The awesome virtual world of Second Life seems to be exploding into a new life for many millions of internet users. But any world where you can do what you want without facing consequences could lead to problems -- particularly for young, learners.
Parents should take note. Educators everywhere are debating the pros and cons of Second Life as a teaching aid. Many warn there is a real 'underworld' with seedy, shadowy things that shouldn't be made available to everyone.
In late February, David Pogue took a virtual stroll through Second Life for CBS news. Unfortunately the video is poorly made, and not on a good streaming server, so it may be jerky. But check it out, David -- as always -- does a wonderful job of enlightening us to Second Life...
If you are able to read between the lines, you'll guess there are frightening and dangerously compulsive things awaiting teenagers and children in the virtual world.
> You're represented by a computer-generated character
> (an avatar) that can walk around, fly, teleport, or
> exchange typed comments with other people's characters.
> You can make yourself young and beautiful, equip yourself
> with fancy clothes ...
> The average member spends four hours a day in Second Life.
The web in itself is compulsive. But it looks like this new world takes compulsive to new extremes. Unlike virtual worlds up until now, Second Life takes money.
> One thing that makes Second Life different from other online
> 3-D games is its economy. People make stuff and sell it
> to each other ... Second Life itself is free, but members
> nonetheless pay real money -- $220 million a year -- to buy
> these imaginary accessories.
This is not a bad thing in itself. It takes video realism to a new level -- you're actually interacting with real people. What worries me is the aspect of organized crime setting up industry there. Unlike the real world, you have no sense of those you come in contact with beyond what they present. The perfect masquerade so to speak. And that means a gold mine for criminals and a free and wide-open shopping ground for predators of all kinds.
Pogue handles it all in his usual happy-go-lucky, diplomatic way. Kirsten Powers, Fox News Political Analyst and former Deputy Assistant U.S. Trade Representative for the Clinton administration, reports on it somewhat differently.
Seedy World of Second Life
In her online article "The Seedy World of Second Life", Kirsten Powers shows some of the more undesirable aspects of Second Life . You'll visit Sen. John Edwards' installation of the first ever virtual presidential campaign headquarters. Don't look now, but it's in a neighborhood with rape fantasy clubs and child sex brothels. Many campaigners as well as big corporate giants are indeed anxious to set up shop in SecondLife. Why not -- the seedy life is the biggest draw on the web, and likely to bring the most pairs of eyes -- revenue and campaign funds.
Watch Powers' video report is 'must see' ... www.powers-point.com One of the most interesting things Powers points out is the the child sex brothel called Jailbait. Here, your avatar can watch or participate in pedophilia activities -- although the owners of "Jail Bait" call it "age-play."
In The Second Life Herald by philosophy professor Peter Ludlow, you can read a rather revealing interview with Emily Semaphore, the 35 year-old librarian, who manages Jailbait in the avatar of a 13 year old girl. Her Second Life club features cybersex between participants -- who may be children.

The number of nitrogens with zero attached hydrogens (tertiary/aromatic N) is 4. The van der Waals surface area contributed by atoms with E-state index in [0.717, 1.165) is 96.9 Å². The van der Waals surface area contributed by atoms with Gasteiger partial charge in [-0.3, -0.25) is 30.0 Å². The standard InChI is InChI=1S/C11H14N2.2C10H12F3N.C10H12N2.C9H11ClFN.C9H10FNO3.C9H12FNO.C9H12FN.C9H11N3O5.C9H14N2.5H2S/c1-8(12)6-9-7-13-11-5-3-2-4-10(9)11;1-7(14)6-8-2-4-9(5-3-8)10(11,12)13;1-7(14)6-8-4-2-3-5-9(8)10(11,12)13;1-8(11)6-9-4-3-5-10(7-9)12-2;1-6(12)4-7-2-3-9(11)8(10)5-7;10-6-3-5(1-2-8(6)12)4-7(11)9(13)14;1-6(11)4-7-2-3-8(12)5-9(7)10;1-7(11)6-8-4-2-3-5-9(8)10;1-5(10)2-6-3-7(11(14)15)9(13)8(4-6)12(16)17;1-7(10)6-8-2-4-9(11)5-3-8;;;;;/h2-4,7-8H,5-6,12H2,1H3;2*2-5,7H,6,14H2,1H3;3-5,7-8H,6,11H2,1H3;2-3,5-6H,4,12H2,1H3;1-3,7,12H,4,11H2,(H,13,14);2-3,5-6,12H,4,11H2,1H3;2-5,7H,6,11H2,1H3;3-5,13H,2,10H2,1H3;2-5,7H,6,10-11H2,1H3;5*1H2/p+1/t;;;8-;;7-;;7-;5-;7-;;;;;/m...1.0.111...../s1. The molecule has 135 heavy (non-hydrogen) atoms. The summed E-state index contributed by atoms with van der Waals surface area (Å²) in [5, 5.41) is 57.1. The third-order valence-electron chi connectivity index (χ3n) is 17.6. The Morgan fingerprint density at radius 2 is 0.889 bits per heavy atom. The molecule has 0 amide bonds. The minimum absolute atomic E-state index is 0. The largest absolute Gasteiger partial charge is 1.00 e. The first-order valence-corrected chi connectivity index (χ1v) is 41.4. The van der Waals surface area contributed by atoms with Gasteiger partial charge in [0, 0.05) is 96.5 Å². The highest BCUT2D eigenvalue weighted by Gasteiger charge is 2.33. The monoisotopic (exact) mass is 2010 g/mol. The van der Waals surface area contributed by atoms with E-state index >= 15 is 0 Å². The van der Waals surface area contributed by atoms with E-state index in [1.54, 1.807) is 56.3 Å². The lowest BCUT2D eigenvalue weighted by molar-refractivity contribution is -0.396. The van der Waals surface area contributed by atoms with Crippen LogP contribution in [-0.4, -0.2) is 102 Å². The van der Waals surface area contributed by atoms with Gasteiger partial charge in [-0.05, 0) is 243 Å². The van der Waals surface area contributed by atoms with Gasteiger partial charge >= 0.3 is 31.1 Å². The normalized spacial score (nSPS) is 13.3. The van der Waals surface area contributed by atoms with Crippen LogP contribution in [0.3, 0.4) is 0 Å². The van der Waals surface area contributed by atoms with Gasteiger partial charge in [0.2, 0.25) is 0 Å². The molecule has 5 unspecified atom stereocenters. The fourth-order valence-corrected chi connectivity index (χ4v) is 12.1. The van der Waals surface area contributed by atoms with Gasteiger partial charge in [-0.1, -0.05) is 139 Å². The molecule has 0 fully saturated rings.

> Some people only play in a nonsexual manner,
> others only play sexually, many mix both.
> There are teens and tweens and yeah diaper kids.
You can read this and other articles at www.secondlifeherald.com, which the author clearly states has no ties whatsoever with the web entity called SecondLife.
Boring for intelligent people?
David Pogue relates:
> The first time I tried Second Life, I must admit
> I was a little bewildered. I was a little bored,
> because I couldn't find anyplace to go to find
Kirsten Powers discovered the same thing. Everywhere she went the streets and landscapes were empty. She had trouble finding anyone to talk to. Even Edwards' campaign headquarters was never manned. She was able to join a terrorist organization though.
But the spokesman for Second Life says:
> For any digital world to be reasonably interesting,
> it always has to be hackable in some sense ...
> people are always going to be able to come up with
> a sort of a virus, or a way of making each other
> angry, if the environment is open enough for it
> to be interesting. And Second Life is a great
> example of that.
> ... in just a few years, this is gonna look
> like walking into a movie screen.
> And that's just gonna be such an amazing thing.
The question is: what kind of movie?
Educators are now wrestling with many questions surrounding the SecondLife. Some advocate that it's a wonderful learning experience for young people -- others wager caution that it will eventually be a haven of stalkers and criminals. The overwhelming question is what kind of "experience" do we wish to teach, and what kind of citizens do we want taking our places in society?
What kind of life is SecondLife?
Anything the user wants to make of it.
Special thank to my brother, Joe Showker for leading the way on this article. He sends along some other links for serious scrutiny:
* Future and virtual rapists
* Wired: Second Life Teaches Life Lessons
* RapeLay rape simulator
Thanks for reading...
Fred Showker, Editor, Graphic Design & Publishing